Ford credit rating slashed again

Ford Motor Company’s credit rating has sunk deeper into junk bond levels as Moody’s Investors Service joined Standard & Poor’s in slashing that standing while analysts wait to see what the company’s restructuring plan entails.

The BBC reported Fitch Ratings had lowered Ford’s rating because it believes Ford’s income will continue to decline throughout this year. In April, the company announced a $1.19 billion quarterly loss as it battles sagging sales in the U.S.

Ford’s North American operations lost $1.4 billion in the first nine months of last year. Ford Chairman William Ford said that, overall, the company remains profitable: “Nobody likes to be downgraded,” he said. “It’s up to us to prove their analysis wrong. One of the misperceptions that’s out there is that we’re losing money as a corporation. We’re going to be solidly profitable in ’05 when we close the books.”

Those comments were reported on and in Auto News.

In its report, Moody’s said it expects Ford will be under strong financial stress all the way through 2007, despite massive cost-cutting efforts, which could include closing 10 plants and trimming 30,000 jobs.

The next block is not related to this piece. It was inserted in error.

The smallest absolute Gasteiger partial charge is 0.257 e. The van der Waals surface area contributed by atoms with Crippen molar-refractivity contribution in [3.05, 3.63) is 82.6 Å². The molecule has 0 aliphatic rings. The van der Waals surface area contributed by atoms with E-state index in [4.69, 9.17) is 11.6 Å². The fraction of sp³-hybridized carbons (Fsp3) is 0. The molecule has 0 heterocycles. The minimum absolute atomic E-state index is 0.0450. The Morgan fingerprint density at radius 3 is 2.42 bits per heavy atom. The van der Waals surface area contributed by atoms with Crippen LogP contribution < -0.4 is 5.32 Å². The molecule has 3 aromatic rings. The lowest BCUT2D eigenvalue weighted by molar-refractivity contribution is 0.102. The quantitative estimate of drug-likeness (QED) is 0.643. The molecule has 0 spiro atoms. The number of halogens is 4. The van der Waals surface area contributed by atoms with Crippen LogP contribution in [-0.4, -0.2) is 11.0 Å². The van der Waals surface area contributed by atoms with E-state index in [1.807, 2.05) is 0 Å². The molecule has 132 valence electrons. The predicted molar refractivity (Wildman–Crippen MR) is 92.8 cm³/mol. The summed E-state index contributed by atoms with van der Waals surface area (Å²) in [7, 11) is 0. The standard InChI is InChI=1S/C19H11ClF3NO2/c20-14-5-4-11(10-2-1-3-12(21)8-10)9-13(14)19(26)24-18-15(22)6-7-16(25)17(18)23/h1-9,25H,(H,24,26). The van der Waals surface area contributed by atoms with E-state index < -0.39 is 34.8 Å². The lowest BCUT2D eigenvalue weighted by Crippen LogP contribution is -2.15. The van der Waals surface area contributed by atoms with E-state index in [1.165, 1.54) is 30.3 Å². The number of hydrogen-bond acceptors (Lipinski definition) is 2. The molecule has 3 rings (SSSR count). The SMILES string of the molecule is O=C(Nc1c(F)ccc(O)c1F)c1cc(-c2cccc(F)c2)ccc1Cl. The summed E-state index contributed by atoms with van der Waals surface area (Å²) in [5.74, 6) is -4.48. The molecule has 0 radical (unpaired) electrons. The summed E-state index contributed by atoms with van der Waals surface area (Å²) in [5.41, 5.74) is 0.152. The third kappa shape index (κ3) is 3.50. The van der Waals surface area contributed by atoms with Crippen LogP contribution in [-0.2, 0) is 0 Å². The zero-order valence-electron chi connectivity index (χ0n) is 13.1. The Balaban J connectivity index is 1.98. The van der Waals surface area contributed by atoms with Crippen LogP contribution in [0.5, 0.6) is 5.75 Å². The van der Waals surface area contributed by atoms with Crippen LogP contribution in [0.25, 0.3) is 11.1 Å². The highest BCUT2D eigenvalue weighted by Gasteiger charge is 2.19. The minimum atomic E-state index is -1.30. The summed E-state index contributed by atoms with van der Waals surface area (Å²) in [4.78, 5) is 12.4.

Chairman Ford hasn’t revealed any details of the cost reduction plan, saying only that it will be painful. It is the second reorganization effort for the company in four years, and many are skeptical whether it can reverse the downtrend of the automaker’s slumping sales.

Fitch Ratings said Ford’s revenues are struggling “due to continued market share losses, deteriorating [product] mix, price competition, a lack of key product introductions, coupled with lack of tangible progress in reducing its cost structure.”

Moody’s also dropped the long-term rating of Ford’s credit arm, Ford Motor Credit Co. A poor credit rating means a company will have a tougher time borrowing money and indicates that company is more likely to default on a loan and, therefore, will face much higher interest rates. Moody’s estimated Ford Credit holds about $130 billion in debt, much of which must be refinanced. Standard & Poor’s Ratings Services had earlier pushed Ford’s credit rating into junk bond country.

The BBC said: “Given that most of the U.S. major airlines and all three of the U.S. major auto manufacturers are more-or-less bankrupt, you might conclude the effects of peak oil (high oil prices) have already started to kick in, even though peak itself may not have arrived yet.

In a rather bleak article titled “Peak Oil Passnotes: Zarqawi Don’t Drive,” published by Resource Investor, Edward Tapamor concluded: “There is one thing and one thing alone that can bring them (oil prices) down and that is a recession.” That being the case, it is difficult to see how the U.S. airlines or auto manufacturers can win now, nevermind post-peak.”

From the July 5-11, 2006, issue

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